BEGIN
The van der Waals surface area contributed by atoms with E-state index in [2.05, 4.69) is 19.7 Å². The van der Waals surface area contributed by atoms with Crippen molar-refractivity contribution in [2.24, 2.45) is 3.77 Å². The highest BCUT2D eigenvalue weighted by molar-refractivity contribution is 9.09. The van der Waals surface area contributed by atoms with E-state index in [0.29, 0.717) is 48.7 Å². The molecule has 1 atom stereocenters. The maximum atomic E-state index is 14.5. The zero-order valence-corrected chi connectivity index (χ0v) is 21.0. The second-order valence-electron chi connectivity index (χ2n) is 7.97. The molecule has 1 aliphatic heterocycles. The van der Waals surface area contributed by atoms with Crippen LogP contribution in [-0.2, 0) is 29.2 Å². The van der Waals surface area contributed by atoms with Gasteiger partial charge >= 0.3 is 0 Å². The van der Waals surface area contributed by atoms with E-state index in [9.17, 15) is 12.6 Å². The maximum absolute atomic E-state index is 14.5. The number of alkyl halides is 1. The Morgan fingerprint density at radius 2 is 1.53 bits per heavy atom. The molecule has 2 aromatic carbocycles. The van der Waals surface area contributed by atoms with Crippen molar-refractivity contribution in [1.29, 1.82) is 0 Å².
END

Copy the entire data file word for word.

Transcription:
The van der Waals surface area contributed by atoms with E-state index in [2.05, 4.69) is 19.7 Å². The van der Waals surface area contributed by atoms with Crippen molar-refractivity contribution in [2.24, 2.45) is 3.77 Å². The highest BCUT2D eigenvalue weighted by molar-refractivity contribution is 9.09. The van der Waals surface area contributed by atoms with E-state index in [0.29, 0.717) is 48.7 Å². The molecule has 1 atom stereocenters. The maximum atomic E-state index is 14.5. The zero-order valence-corrected chi connectivity index (χ0v) is 21.0. The second-order valence-electron chi connectivity index (χ2n) is 7.97. The molecule has 1 aliphatic heterocycles. The van der Waals surface area contributed by atoms with Crippen LogP contribution in [-0.2, 0) is 29.2 Å². The van der Waals surface area contributed by atoms with Gasteiger partial charge >= 0.3 is 0 Å². The van der Waals surface area contributed by atoms with E-state index in [9.17, 15) is 12.6 Å². The maximum absolute atomic E-state index is 14.5. The number of alkyl halides is 1. The Morgan fingerprint density at radius 2 is 1.53 bits per heavy atom. The molecule has 2 aromatic carbocycles. The van der Waals surface area contributed by atoms with Crippen molar-refractivity contribution in [1.29, 1.82) is 0 Å².